“Practice makes perfect”
This is a phrase that is usually followed by eye-rolls, sideward glances and scoffs from unimpressed students who have heard it all far too many times before. But when it comes to success in maths, a more apt description could not be made; the reason? Maths is an obstacle course.
To explain the reasoning behind this, we’ll have to take a look at the structure of maths and how it compares with other subjects. Most academic subjects are usually knowledge based (such as the sciences and languages) or research/essay based (such as English and History) but maths seems to place itself in a whole other category entirely which, for the purposes of this article, we shall call ‘challenge based’.
Knowledge based subjects require the understanding of various facts, words, systems etc. and how these can be correctly applied to real-life situations. Essay based subjects require a thorough understanding of texts, history etc. and the ability to compile these into compelling and coherent arguments. Maths requires the ability and skillset needed to solve various problems (or overcome various obstacles). If we were to compare these to game shows then knowledge based subjects would be University Challenge, essay based subjects would be Strictly Come Dancing and maths would be…Total Wipeout.
The need to use practiced skills to solve various problems is recurrent in maths papers but also within the individual questions themselves. In the same way an athlete must train themselves in various fields for a heptathlon, students must develop and hone their skillset to be able to tackle any question that comes their way. Let’s look at an example problem:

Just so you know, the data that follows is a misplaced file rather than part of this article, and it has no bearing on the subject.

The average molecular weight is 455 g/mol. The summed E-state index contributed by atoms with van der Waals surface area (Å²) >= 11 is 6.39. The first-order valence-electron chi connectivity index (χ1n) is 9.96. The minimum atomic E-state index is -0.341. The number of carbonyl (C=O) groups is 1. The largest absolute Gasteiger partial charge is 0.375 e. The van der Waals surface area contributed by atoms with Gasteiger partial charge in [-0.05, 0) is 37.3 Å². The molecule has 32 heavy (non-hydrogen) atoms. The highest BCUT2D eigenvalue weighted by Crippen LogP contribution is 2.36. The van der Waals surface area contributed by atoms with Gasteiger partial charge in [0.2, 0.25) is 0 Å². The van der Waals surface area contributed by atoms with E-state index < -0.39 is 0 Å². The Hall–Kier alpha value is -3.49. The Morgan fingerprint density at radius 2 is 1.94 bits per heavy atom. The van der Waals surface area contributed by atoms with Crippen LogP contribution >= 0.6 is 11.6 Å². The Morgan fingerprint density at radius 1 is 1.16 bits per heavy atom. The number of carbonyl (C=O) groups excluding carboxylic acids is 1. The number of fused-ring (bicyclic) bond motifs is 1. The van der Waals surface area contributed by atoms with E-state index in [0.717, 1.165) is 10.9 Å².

Solve the simultaneous equations
y – 2x – 4 = 0 4x^{2} + y^{2} + 20x = 0
Skills needed to solve this problem:
- Rearranging and substitution
- Factorising quadratics
- Possible use of the quadratic formula
As we can see, even individual questions (whilst not to the degree of the entire exam paper) require students to be experienced with a varying skillset. This is where the term ‘practice makes perfect’ comes into play; pupils will need to have a sound understanding of each of these skills if they wish to solve the problem and this understanding will only come about via practice and more practice! The big advantage of an obstacle course is that you know what you will be facing. Whilst students may not know the specific numbers and wording of all the questions that will appear in their exams, they can learn the exact style of the obstacles and the skills that they will need to put into action to overcome them. If they have sufficiently practiced similar problems before, tackling maths questions and maths papers will become second nature.
Finally, let’s look at an outline for a practice obstacle course and how these may be tackled:
Obstacle 1: Quadratic equation with unknown constants
Possible skills needed:
- Factorising quadratics
- Knowledge and application of b^{2}- 4ac
- Solving inequalities
Obstacle 2: Fractional equation of a curve with x terms in numerator and denominator
Possible skills needed:
- Simplification of fractions
- Expanding brackets
- Finding the differential
- Finding the equation of a tangent
Obstacle 3: Equation with x and y sharing a logarithmic relationship
Possible skills needed:
- Knowledge and application of log function
- Rearranging and substitution
The three obstacles above were actually three questions in the A-level Mathematics C1 Paper for June 2015. While the questions and answers may not be comprehensive in this article, the idea of skills solving problems is prevalent. I believe that with enough practice, students can fill their mathematical toolbox with the necessary skills to make solving mathematical problems no longer an obstacle.